Data Is Driving Content and Business Decisions in Asian TV, Streaming and Sports

The rise of new OTT platforms in Southeast Asia has made content distribution and story development much more data driven, according to media executives at the Asian Television Forum in Singapore.

Anna Burdin, of Chinese OTT platform iQiyi, described a content landscape vastly different from the previous years.

“In the golden days of pay-TV, the pay-TV operator would sign a contract [with the telco], disappear for three years, and then come back for more money,” said Burdin. “OTT is much more complex. We are having weekly by weekly reviews with partners.”

Burdin went on to explain how real-time data, in the form of user retention, sales channels and subscriber reactions to marketing plans fed into distribution decisions, including which programs were included in the free ad-supported segment of the platform, and which were put behind their paywall. Many OTT platforms in the region operate such hybrid business models, combining dual free and premium tiers.

Hari Vijayarajan of Asian MMA promotion ONE Championship, touted the company’s 15-person strong in-house analytics and insights team as having opened up new partnership channels with sponsors.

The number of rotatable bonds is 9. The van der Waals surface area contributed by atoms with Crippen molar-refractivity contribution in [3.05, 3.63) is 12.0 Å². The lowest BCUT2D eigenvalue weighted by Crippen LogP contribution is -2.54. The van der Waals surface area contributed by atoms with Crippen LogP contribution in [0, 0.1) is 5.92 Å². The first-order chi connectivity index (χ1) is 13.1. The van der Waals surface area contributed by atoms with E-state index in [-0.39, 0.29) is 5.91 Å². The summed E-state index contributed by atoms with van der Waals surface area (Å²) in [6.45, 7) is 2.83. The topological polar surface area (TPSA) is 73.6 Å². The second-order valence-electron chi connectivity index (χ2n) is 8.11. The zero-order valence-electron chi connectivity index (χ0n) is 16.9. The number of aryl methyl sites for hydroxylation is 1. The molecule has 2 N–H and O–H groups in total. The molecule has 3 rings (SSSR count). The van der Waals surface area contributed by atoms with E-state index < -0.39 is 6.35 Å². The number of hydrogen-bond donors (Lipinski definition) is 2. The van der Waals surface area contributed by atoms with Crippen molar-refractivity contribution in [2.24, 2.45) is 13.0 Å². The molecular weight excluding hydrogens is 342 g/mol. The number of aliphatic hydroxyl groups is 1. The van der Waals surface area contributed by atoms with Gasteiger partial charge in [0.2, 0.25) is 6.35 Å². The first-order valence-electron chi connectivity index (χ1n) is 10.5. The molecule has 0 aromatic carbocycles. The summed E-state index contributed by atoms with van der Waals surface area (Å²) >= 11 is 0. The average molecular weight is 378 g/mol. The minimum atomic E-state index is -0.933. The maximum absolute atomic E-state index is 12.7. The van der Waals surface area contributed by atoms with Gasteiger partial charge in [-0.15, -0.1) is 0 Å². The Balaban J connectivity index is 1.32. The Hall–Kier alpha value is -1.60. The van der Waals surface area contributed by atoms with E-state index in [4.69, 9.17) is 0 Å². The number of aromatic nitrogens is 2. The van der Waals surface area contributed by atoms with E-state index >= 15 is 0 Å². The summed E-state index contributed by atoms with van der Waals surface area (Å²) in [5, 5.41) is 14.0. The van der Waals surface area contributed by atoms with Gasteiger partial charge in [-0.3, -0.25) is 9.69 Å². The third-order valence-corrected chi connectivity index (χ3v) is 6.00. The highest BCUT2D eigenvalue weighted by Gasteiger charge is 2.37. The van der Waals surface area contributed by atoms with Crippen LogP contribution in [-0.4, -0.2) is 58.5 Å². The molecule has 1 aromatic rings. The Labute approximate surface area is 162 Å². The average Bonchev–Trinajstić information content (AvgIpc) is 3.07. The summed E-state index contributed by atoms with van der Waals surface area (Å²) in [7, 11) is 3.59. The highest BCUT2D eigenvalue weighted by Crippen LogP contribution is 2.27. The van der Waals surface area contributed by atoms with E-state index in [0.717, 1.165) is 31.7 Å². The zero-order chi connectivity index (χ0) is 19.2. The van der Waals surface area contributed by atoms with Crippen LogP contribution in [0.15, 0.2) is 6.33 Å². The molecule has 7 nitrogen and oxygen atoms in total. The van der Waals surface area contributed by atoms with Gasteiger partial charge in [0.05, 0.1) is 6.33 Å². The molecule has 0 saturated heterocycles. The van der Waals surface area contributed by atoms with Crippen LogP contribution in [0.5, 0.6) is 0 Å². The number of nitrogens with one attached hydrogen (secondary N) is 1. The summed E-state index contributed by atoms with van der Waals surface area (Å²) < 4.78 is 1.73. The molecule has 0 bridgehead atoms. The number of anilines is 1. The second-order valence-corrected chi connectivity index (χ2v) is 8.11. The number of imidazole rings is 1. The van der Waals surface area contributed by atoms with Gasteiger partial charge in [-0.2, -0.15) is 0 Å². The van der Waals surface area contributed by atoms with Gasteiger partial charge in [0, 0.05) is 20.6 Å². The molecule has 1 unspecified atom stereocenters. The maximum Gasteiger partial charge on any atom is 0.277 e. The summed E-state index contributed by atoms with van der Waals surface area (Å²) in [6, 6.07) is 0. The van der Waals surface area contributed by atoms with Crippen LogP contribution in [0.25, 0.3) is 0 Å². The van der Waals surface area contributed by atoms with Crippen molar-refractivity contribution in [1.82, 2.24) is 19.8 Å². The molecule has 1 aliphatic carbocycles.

“We know, for example, how likely our fans are to travel, so we go and work with brands like Marriot. We understand, for example, how many times a week our fans like to order in, so we work with Foodpanda. [The data] is very valuable to them,” he said.

The MMA promotion has also recently moved into organizing esports events, a move Vijayarajan ascribed to the company’s “data-driven methodology.” The ONE esports DOTA2 Major attracted 275 million viewers online.

Angeline Poh of Singapore state broadcaster MediaCorp pointed to collaboration with online social reading platform Wattpad as an example of such data-centric story development. The broadcaster recently premiered the TV series “The Cutting Edge,” its second adaptation of a Wattpad story. Its first, 2019’s “Slow Dancing” came from a Wattpad story that had 9.5 million online reads.

“Every commission is a bit of a bet. Letting the data help us mitigate some of the risk is always good,” said Poh.

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